Can you please give the growing condition the plant requires. If they are suitable for my climate I put them on my ""WANTED" list.
Please keep posting.

West of Brisbane, Australia

There are three species available on ebay: http://home.shop.ebay.com.au/i.html?_nkw=Strophanthus+&_sacat=1509&_dmpt=AU_Plants_Seeds_Bulbs&_odkw=&_osacat=1509&_trksid=p3286.c0.m270.l1313

But of those three, only the speciosus can be legally imported: http://www.aqis.gov.au/icon32/asp/ex_casecontent.asp?intNodeId=8600630&intCommodityId=5647&Types=none&WhichQuery=Go+to+full+text&intSearch=1&LogSessionID=0

Perhaps I'll consider growing it if I return to Melbourne one day :-)

Victoria, Australia

Might be able to take some cuttings in spring...
I obtained mine from a sale at the botanic gardens here, they often have unusual plants for sale.

It is easy to grow from seed also.

Looks like they are quite highly sort after:

http://cgi.ebay.com.au/Strophanthus-divaricatus-RARE-FLOWERING-TROPICAL-/250811051965

What a stunning flower on that one, but pricey.

West of Brisbane, Australia

Just as well then that it's not one of my obsessions :-)
I used to go to the Friends of the Melbourne Botanic Garden sales--almost bought a sanguinea there. (But someone beat me to it!) Alas, no such organisation in Brisbane that I'm aware of.

Sydney, Australia

I am sooo relieved my itch has been scratched in regard to rare anything now days. I will just enjoy everyone else's treasures.

Hey I wonder who bought that one on Ebay Lol .:)

West of Brisbane, Australia

Actually, I did buy two *interesting* plants last year from Diggers: a Calodendrum capense (Cape chestnut) and a Dais cotinifolia (pom pon tree). Little more than cuttings, though, and I don't know if they'll survive winter. But the brug seedlings take up most of my time now and they satisfy that craving for something new: anticipating the first flush of blooms on a seedling is such a thrill!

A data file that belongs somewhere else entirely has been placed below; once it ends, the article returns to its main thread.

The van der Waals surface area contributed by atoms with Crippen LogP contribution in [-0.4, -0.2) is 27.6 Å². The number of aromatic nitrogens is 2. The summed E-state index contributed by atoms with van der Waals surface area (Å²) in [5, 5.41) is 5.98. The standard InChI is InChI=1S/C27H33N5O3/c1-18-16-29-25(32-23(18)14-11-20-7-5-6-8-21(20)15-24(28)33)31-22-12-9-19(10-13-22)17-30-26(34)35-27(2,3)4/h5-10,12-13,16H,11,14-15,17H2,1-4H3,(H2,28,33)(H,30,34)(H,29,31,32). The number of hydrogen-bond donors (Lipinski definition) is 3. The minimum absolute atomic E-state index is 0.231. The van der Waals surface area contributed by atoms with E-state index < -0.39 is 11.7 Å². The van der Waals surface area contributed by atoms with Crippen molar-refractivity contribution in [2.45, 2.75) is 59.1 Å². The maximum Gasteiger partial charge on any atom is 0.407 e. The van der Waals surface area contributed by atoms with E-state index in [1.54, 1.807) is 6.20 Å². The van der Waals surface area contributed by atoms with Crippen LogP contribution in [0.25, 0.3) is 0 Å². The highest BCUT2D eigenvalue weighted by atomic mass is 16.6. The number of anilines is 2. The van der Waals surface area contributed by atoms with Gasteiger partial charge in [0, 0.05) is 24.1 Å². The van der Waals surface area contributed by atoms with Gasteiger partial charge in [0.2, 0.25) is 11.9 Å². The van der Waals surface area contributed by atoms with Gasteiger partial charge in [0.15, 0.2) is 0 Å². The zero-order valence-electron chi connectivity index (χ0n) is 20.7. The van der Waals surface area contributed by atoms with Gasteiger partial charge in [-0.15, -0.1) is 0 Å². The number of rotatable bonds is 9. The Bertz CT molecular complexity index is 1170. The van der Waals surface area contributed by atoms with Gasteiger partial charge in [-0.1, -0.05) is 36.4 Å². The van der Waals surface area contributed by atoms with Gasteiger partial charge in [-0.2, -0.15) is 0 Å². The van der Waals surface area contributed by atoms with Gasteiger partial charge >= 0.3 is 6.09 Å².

One more from somewhere else: a Bolivian fuchsia (F. boliviana alba).

This message was edited Jun 16, 2011 2:10 PM

Sydney, Australia

I have seen that one growing in a garden up at Warragamba The B fuchsia I mean. In the yard of an old home.
http://www.anniesannuals.com/signs/d%20-%20g/fuchsia_boliviana_a.htm

I wonder if it's a granny plant, the plant looked like it had been there for a long time and it wept down over the pathway out front.No I didn't take any, just admired it. If it isn't that one it looks just the same as it.
Those old homes were occupied by the builders of the Dam and as such were from many different Lands as lots of New Australians helped to build it.
As such the yards of these old homes are full of unusual and different plants (probably no customs dramas in those days).

West of Brisbane, Australia

Mine is growing under the canopy of one of the champacas, facing east. (With brug seedlings on both sides!) I'm hoping that will protect it from frost in winter and excessive sun/heat in summer ...

PS Probably were no trained dogs at airports/ports to sniff out the cuttings stashed down the trousers LOL

This message was edited Jun 16, 2011 2:46 PM

Sydney, Australia

Not sure if this works or not
http://www.bbc.co.uk/news/science-environment-12925305
Hopefully it will take you to a picture Gallery Of Marianne North, a great favourite of mine ...her art and her bravery make me a huge fan. these paintings are but a taste ...I have her book A Vision of Eden. There are Brugs in there and a double purple datura growing near the water in a jungle.unfortunately not in this slideshow.
Edited to say it takes a minute to load on Broadband ...sorry

This message was edited Jun 16, 2011 4:30 PM

se qld, Australia

Quote from lucas13 :

If you grow it under a large tree it will climb vigorously, but it's more restrained in an exposed position.


That explains why mine, planted near a palm, has stayed fairly shrubby (and small) while just a solitary stem, (the closest to the palm so gets more shade than the rest of the plant) has shot up. I did try air layering once, but it failed (and seemed to set back the remainder of the stem) so haven't tried again since

Sydney, Australia

Ok my memory was playing tricks on me ...I hauled out her book and now I understand things a bit better, She was a great Artist but the Brug and Dat info was not always correct.

The one growing by the water (yes I haven't looked for quite a while) was id' ed by her as an Arborea no it isn't.
The one id'ed by her as a Sang is in fact a Datura double at least and perhaps a triple. Purple exterior, white interior (Jamaica 1871/1872.)
Wow! I have had that book for many years and obviously before I could tell one Brug from another ...no wonder there is so much confusion regarding some rare plants ...I guess many new gardeners go by books, in the beginning so did I but as I learned more I found so much stuff was incorrect.